Geography: The lost world

September 10, 2007

More than 3,000 young adults in nine countries were tested on their geographical knowledge - with some alarming results.

Despite a deluge of news about the prospect of a war against Saddam Hussein, only 13% of Americans tested could point Iraq out on a map of the world.

Perhaps even more worrying - when confronted with the same map, only 89% of Americans could find their own country!

The surveyors asked the youngsters to answer 56 questions on geographic knowledge and current events.

The results were then graded, using the traditional grading system used in the United States.

Disappointing scores


If young people can't find places on a map and lack awareness of current events, how can they understand the world's cultural, economic and natural resource issues that confront us?

Not a single country managed the 42 points need for an A grade, even top scoring Sweden only got an average of 40 questions right.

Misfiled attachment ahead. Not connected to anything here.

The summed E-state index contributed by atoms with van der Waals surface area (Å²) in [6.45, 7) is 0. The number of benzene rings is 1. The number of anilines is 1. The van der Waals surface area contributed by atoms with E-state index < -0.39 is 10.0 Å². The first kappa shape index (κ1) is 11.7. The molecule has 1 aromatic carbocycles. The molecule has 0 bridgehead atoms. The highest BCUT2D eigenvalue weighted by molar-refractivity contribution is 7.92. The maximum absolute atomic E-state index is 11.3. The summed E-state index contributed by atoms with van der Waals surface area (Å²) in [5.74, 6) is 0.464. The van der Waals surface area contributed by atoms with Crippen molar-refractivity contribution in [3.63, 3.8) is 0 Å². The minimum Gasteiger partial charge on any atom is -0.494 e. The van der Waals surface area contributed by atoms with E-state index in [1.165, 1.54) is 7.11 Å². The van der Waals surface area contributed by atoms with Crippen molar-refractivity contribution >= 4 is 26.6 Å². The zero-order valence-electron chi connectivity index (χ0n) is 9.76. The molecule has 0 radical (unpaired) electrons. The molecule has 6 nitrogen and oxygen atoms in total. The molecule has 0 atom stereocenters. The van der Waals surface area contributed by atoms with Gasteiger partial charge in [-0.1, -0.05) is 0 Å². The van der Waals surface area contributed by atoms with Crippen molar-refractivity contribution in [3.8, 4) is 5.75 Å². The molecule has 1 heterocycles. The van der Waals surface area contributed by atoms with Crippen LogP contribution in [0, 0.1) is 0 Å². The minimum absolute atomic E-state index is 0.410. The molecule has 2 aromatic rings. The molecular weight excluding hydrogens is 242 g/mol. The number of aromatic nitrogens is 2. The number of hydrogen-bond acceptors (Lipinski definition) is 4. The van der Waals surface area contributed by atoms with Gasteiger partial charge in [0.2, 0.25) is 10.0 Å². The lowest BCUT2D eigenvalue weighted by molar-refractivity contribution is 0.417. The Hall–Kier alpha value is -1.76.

They were followed by Italy and Germany, tied on 38 points each. America notched up a D grade with an average of 23 correct answers.

Britain came a disappointing fourth from the bottom and Mexico trailed into last place with an average score of just 21 out of 56.

But America did have some cause to celebrate, as it moved up from the last place it held in the previous survey in 1988.

The survey took place in June and July 2002 as a follow-up to a similar test carried out in 1988 by the National Geographic Society.

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